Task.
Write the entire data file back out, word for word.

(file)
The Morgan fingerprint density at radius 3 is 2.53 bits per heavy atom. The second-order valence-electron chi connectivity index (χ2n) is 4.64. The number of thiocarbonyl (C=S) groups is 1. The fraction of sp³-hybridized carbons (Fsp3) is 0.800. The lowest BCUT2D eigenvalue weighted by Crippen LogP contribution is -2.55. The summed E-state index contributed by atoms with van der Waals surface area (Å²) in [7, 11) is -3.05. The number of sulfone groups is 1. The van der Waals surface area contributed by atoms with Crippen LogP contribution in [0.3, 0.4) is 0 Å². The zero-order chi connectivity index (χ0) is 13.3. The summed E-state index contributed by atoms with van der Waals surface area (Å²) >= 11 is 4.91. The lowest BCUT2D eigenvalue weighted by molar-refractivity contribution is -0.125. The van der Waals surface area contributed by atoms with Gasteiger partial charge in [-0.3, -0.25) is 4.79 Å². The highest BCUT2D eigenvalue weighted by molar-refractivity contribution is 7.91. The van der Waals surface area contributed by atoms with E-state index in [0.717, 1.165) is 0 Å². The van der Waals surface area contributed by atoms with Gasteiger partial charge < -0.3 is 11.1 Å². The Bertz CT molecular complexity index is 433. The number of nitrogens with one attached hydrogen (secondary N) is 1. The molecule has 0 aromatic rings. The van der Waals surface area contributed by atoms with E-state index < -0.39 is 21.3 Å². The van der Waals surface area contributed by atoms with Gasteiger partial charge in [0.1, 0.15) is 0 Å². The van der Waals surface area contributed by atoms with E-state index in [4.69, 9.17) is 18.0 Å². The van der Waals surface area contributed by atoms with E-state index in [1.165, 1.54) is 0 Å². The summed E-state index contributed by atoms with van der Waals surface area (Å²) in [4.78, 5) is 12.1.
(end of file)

The Morgan fingerprint density at radius 3 is 2.53 bits per heavy atom. The second-order valence-electron chi connectivity index (χ2n) is 4.64. The number of thiocarbonyl (C=S) groups is 1. The fraction of sp³-hybridized carbons (Fsp3) is 0.800. The lowest BCUT2D eigenvalue weighted by Crippen LogP contribution is -2.55. The summed E-state index contributed by atoms with van der Waals surface area (Å²) in [7, 11) is -3.05. The number of sulfone groups is 1. The van der Waals surface area contributed by atoms with Crippen LogP contribution in [0.3, 0.4) is 0 Å². The zero-order chi connectivity index (χ0) is 13.3. The summed E-state index contributed by atoms with van der Waals surface area (Å²) >= 11 is 4.91. The lowest BCUT2D eigenvalue weighted by molar-refractivity contribution is -0.125. The van der Waals surface area contributed by atoms with Gasteiger partial charge in [-0.3, -0.25) is 4.79 Å². The highest BCUT2D eigenvalue weighted by molar-refractivity contribution is 7.91. The van der Waals surface area contributed by atoms with E-state index in [0.717, 1.165) is 0 Å². The van der Waals surface area contributed by atoms with Gasteiger partial charge < -0.3 is 11.1 Å². The Bertz CT molecular complexity index is 433. The number of nitrogens with one attached hydrogen (secondary N) is 1. The molecule has 0 aromatic rings. The van der Waals surface area contributed by atoms with E-state index < -0.39 is 21.3 Å². The van der Waals surface area contributed by atoms with Gasteiger partial charge in [0.1, 0.15) is 0 Å². The van der Waals surface area contributed by atoms with E-state index in [4.69, 9.17) is 18.0 Å². The van der Waals surface area contributed by atoms with E-state index in [1.165, 1.54) is 0 Å². The summed E-state index contributed by atoms with van der Waals surface area (Å²) in [4.78, 5) is 12.1.